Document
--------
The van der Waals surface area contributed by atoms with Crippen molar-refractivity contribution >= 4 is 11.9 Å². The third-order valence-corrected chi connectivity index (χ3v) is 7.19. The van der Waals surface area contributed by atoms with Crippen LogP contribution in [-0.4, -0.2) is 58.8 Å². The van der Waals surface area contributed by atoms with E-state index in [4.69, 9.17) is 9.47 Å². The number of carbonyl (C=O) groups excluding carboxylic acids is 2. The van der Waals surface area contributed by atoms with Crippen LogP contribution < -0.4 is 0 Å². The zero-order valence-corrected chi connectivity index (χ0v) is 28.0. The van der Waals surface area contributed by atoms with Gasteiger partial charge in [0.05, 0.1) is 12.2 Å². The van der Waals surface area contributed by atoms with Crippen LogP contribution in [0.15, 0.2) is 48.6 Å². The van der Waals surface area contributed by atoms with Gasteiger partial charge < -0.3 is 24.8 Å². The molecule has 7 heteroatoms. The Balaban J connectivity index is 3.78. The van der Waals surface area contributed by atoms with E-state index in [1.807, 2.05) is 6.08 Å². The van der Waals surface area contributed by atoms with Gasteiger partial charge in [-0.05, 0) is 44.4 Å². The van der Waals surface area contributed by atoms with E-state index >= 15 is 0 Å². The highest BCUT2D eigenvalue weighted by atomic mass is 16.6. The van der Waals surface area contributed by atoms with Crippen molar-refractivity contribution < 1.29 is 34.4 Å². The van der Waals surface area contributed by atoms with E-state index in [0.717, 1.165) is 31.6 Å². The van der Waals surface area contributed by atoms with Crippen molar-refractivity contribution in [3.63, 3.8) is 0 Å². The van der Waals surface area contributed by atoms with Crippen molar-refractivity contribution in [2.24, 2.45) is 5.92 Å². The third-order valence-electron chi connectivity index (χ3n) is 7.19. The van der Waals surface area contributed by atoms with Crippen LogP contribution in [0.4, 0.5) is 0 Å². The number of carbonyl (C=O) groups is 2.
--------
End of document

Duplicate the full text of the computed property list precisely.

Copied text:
The van der Waals surface area contributed by atoms with Crippen molar-refractivity contribution >= 4 is 11.9 Å². The third-order valence-corrected chi connectivity index (χ3v) is 7.19. The van der Waals surface area contributed by atoms with Crippen LogP contribution in [-0.4, -0.2) is 58.8 Å². The van der Waals surface area contributed by atoms with E-state index in [4.69, 9.17) is 9.47 Å². The number of carbonyl (C=O) groups excluding carboxylic acids is 2. The van der Waals surface area contributed by atoms with Crippen LogP contribution < -0.4 is 0 Å². The zero-order valence-corrected chi connectivity index (χ0v) is 28.0. The van der Waals surface area contributed by atoms with Gasteiger partial charge in [0.05, 0.1) is 12.2 Å². The van der Waals surface area contributed by atoms with Crippen LogP contribution in [0.15, 0.2) is 48.6 Å². The van der Waals surface area contributed by atoms with Gasteiger partial charge < -0.3 is 24.8 Å². The molecule has 7 heteroatoms. The Balaban J connectivity index is 3.78. The van der Waals surface area contributed by atoms with E-state index in [1.807, 2.05) is 6.08 Å². The van der Waals surface area contributed by atoms with Gasteiger partial charge in [-0.05, 0) is 44.4 Å². The van der Waals surface area contributed by atoms with E-state index >= 15 is 0 Å². The highest BCUT2D eigenvalue weighted by atomic mass is 16.6. The van der Waals surface area contributed by atoms with Crippen molar-refractivity contribution < 1.29 is 34.4 Å². The van der Waals surface area contributed by atoms with E-state index in [0.717, 1.165) is 31.6 Å². The van der Waals surface area contributed by atoms with Crippen molar-refractivity contribution in [3.63, 3.8) is 0 Å². The van der Waals surface area contributed by atoms with Crippen molar-refractivity contribution in [2.24, 2.45) is 5.92 Å². The third-order valence-electron chi connectivity index (χ3n) is 7.19. The van der Waals surface area contributed by atoms with Crippen LogP contribution in [0.4, 0.5) is 0 Å². The number of carbonyl (C=O) groups is 2.